In other words, in Trump's mind, congressional Democrats have raised anti-concrete objections, but they'll "feel better" about steel. In reality, literally zero Democrats have said anything along these lines.

But then the president also something just as notable:

"As far as concrete, I said I was going to build a wall. I never said, 'I'm going to build a concrete...' I said I'm going to build a wall."

There's no doubt that Trump was lying. He spent years promising to build a concrete wall.

To be sure, as presidential lies go, this hardly seems getting worked up about. That said, I think this is important for a few reasons.

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Tuesday's Campaign Round-Up, 1.8.19

01/08/19 12:00PM

Today's installment of campaign-related news items from across the country.

* For the first time in roughly a generation, Gallup has found that most Democratic voters identify themselves as "liberal." Whether that's the result of genuine ideological shifts, or the result of changing attitudes about a label that had been stigmatized, is unclear.

* In North Carolina's 9th congressional district, Mark Harris (R) fled journalists yesterday, tripping an alarm while avoiding questions. (I've long been fascinated by footage of politicians literally running away from reporters.)

* Former Rep. Beto O'Rourke (D-Texas), a possible 2020 contender, is reportedly planning a road trip in which he would "pop into places" outside the Lone Star State.

* After the 3rd Circuit Court of Appeals yesterday turned down a DNC appeal, it looks like a consent decree that limited the RNC's racially charged poll-watching efforts is coming to an end.

* Kentucky is one of two states that will hold gubernatorial races this year, though at this point, Republicans in the Bluegrass State still aren't altogether sure if Gov. Matt Bevin (R) will seek a second term.

* Sen. Kamala Harris' (D-Calif.) new memoir is offering the senator a chance to do some promotional work, which will likely be tied to a 2020 presidential campaign.

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Team Trump struggled to recognize 'the breadth' of shutdown's impact

01/08/19 11:20AM

House Speaker Nancy Pelosi (D-Calif.) told CBS News the other day that if Donald Trump "is against governance, and doesn't care whether people's needs are met, or that public employees are paid, or that we can have a legitimate discussion, then we have a problem."

With that in mind, I think it's safe to say we have a problem.

The Washington Post published this report on Friday, exactly two weeks after the president's shutdown began.

The Trump administration, which had not anticipated a long-term shutdown, recognized only this week the breadth of the potential impact, several senior administration officials said. The officials said they were focused now on understanding the scope of the consequences and determining whether there is anything they can do to intervene.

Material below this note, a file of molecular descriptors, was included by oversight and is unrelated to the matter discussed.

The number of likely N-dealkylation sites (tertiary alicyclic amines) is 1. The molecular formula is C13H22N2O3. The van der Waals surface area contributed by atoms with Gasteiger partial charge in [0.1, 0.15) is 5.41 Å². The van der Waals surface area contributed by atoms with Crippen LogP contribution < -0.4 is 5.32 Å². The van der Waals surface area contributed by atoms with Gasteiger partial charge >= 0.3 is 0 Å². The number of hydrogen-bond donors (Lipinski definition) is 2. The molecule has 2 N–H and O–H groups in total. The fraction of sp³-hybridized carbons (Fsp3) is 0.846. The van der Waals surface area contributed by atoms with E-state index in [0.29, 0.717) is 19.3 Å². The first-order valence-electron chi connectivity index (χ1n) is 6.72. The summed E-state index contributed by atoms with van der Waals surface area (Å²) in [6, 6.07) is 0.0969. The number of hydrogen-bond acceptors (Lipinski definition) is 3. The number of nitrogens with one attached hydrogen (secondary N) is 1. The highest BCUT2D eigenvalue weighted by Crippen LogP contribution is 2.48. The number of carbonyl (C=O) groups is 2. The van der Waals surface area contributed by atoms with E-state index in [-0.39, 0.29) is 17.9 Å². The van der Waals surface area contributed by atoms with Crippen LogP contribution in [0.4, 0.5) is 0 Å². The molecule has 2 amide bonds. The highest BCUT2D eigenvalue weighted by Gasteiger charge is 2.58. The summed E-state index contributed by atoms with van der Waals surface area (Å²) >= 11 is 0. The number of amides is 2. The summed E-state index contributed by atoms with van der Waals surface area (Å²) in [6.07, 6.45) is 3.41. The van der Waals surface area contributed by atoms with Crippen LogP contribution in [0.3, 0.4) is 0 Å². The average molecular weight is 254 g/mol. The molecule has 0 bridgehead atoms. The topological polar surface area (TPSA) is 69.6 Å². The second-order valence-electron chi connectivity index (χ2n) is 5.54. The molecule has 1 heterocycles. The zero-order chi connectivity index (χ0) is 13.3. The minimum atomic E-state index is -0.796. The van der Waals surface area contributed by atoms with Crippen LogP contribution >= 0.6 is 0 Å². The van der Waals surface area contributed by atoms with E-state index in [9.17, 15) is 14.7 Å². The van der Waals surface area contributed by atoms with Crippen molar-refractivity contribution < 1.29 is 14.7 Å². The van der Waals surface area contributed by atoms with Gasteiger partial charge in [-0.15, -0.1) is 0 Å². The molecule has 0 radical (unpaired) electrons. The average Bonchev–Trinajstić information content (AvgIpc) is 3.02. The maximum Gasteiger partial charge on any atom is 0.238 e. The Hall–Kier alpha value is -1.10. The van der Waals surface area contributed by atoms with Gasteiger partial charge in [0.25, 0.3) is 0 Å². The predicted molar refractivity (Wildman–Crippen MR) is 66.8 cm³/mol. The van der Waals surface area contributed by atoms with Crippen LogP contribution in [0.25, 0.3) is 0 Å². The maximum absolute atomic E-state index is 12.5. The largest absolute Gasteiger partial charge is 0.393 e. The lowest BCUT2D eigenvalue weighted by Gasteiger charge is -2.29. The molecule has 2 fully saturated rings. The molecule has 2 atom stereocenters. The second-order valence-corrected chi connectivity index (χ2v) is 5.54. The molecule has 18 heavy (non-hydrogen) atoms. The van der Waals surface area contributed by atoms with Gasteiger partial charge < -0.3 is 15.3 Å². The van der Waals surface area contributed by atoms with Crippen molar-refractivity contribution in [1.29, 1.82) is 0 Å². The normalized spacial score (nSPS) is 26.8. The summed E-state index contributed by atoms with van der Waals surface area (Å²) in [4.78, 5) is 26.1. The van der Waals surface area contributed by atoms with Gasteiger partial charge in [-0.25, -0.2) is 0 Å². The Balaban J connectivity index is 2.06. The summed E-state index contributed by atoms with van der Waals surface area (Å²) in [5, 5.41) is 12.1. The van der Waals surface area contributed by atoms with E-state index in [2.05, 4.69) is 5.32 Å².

This is, of course, the opposite of how the process is supposed to work. Ordinarily, in a functioning administration, officials identify the consequences of a decision before it's made. In the Trump administration, the president stumbled into a decision and then officials scramble to appreciate "the breadth of the potential impact" of their own team's agenda.

In this case, the effects are poised to be quite brutal. The Department of Housing and Urban Development, for example, has begun scrambling to reach 1,500 landlords as part of a "last-minute" effort to prevent thousands of evictions.

The administration apparently didn't realize that tens of millions of low-income Americans who receive food assistance may soon face adverse effects, too.

The consequences for the Transportation Safety Administration are already apparent.

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Image: President Trump Holds Make America Great Again Rally In Pennsylvania

Trump voter: 'He's not hurting the people he needs to be hurting'

01/08/19 10:46AM

The New York Times published an interesting report over the weekend on the real-world effects of Donald Trump's trade war, highlighting some of those who feeling the greatest pinch. Of particular interest, the article noted an electronics company in Michigan, which is "mulling the possibility of moving its production to Mexico to escape the tariffs that President Trump has put on imported components."

The Times quoted the company's chairman, Pat LeBlanc, a Trump voter who now believes the president's policy will slice his profits in half. "I just feel so betrayed," he said. "If we fail because the company is being harmed by the government, that just makes me sick."

The quote came to mind this morning, reading a new article from the New York Times today on Jackson County, Fla., in the state's panhandle, which was already struggling in the wake of Hurricane Michael, but which is now also feeling the adverse effects of Trump's government shutdown. The piece included this anecdote: